Acting President of Russia
|Acting President of |
|Executive branch in Russian Politics|
|Status||Acting Head of State|
Head of Government (ex officio according to the Constitution)
|Constituting instrument||Constitution of Russia|
The Acting President of the Russian Federation (Russian: Исполняющий обязанности Президента Российской Федерации) is a temporary post provided by the Constitution of Russia. The Acting President is a person who fulfills the duties of President of the Russian Federation when cases of incapacity and vacancy occur. This post is held by the Prime Minister of Russia.
Prime Minister Viktor Chernomyrdin assumed the role of Acting President when President Boris Yeltsin underwent heart surgery. Chernomyrdin served for one day, from 5 November to 6 November 1996. No major event occurred during that time.
During the 1993 Russian constitutional crisis, Vice President Alexander Rutskoy was named by Parliament as the Acting President when the legislature announced Yeltsin's removal from office. On 21 September 1993 at 12:22 a.m., Rutskoy assumed the powers of acting president of Russia. He took the presidential oath, stating, "I am taking the authority of President. The anti-constitutional decree of President Yeltsin is annulled."
Rutskoy's interim presidency, although constitutional, was never acknowledged outside of Russia. After the two-week standoff and the violence on the streets of Moscow, on 4 October 1993 the Parliament building was taken by Yeltsin's military forces. Rutskoy and his supporters were arrested and charged with organization of mass disturbances. On the same day, Yeltsin officially dismissed Rutskoy as vice president and fired him from the military forces. The Vice Presidency was abolished.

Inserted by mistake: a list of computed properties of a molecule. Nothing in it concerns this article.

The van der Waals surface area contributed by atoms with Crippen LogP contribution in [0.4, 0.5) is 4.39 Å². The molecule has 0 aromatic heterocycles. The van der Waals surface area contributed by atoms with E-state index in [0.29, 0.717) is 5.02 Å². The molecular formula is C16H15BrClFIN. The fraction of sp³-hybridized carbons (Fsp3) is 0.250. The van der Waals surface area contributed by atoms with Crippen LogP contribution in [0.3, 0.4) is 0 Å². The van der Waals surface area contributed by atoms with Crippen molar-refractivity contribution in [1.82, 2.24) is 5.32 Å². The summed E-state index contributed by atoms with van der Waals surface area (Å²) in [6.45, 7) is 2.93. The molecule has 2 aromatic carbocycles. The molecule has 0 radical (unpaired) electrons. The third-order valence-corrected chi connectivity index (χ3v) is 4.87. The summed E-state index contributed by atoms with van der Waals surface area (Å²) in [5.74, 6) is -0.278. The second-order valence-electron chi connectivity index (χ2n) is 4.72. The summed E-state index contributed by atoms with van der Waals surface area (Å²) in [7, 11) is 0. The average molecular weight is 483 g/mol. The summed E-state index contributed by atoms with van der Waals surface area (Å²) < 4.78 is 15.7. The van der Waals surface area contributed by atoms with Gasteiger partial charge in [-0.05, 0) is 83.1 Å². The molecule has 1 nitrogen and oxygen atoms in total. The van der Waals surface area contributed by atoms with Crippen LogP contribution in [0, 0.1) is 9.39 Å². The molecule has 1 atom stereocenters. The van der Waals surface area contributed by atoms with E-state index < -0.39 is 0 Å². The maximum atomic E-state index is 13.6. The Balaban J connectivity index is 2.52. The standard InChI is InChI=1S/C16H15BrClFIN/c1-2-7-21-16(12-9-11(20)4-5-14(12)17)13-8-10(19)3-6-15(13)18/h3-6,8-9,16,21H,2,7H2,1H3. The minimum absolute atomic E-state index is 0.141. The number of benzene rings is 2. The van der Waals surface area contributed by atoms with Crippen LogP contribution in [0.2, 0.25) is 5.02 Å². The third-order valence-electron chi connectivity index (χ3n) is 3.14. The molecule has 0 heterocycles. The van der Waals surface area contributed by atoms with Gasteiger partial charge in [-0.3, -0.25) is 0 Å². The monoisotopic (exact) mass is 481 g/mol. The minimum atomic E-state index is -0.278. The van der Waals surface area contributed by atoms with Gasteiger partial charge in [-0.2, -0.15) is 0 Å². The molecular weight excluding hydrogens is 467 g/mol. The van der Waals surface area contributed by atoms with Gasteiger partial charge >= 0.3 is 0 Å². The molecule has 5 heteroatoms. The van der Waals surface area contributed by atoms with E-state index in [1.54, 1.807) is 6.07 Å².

After Yeltsin's resignation on 31 December 1999, Prime Minister Vladimir Putin became the Acting President until election. Snap election were held in March 2000 and were won by Putin. He officially took office of President on 7 May 2000.
The Constitution does not explicitly specify who should become Acting President if the Prime Minister is not appointed or is unable to perform his or her duties. This gap is to some extent filled by the Federal Constitutional Law "About the Government of the Russian Federation", article 8 of which states:
|“||In the temporary absence of the Prime Minister of the Russian Federation of his duties shall be performed by one of the Deputy Prime Ministers of the Russian Federation in accordance with written delineation of responsibilities.||”|
Accordingly, if it is assumed that the performance of the duties of the President in urgent cases is one of the direct duties of the Prime Minister, and his deputies are authorized to perform all his duties in case of his absence, the duties of the President should be temporarily assigned to one of the Deputy Prime Ministers in the order of substitution, established by the order of the Prime Minister. However, the legality of the temporary performance of the duties of the President by the Deputy Prime Ministers is groundless, both from practical and theoretical positions. So far, these gaps in the legislation have not yet manifested themselves.
On the other hand, some believe that if the Prime Minister cannot serve as Acting President, the Acting President should be the Chairman of the Federation Council. However, nowhere in the legislation is this fixed.
|Portrait||Name||Affiliation||Term of office||Qualifying office||Notes|
September 16, 1947
|Independent||September 22, 1993||October 4, 1993||Vice President||De jure, Rutskoy was Acting President, during the 1993 constitutional crisis|
after Boris Yeltsin's removal from office by Supreme Soviet.
At the same time, Yeltsin continued to serve as President.
April 9, 1938 – November 3, 2010 (aged 72)
|Our Home – Russia||November 5, 1996||November 6, 1996||Prime Minister||Acting President during President Yeltsin's heart surgery.|
October 7, 1952
|Unity||December 31, 1999||May 7, 2000||Prime Minister||Became acting president when President Yeltsin resigned.|
- "Chernomyrdin, Viktor Stepanovich". Archontology.org. Archived from the original on May 16, 2008.
- Bohlen, Celestine (January 1, 2000). "Yeltsin Resigns: The Overview; Yeltsin Resigns, Naming Putin as Acting President To Run in March Election". New York Times.
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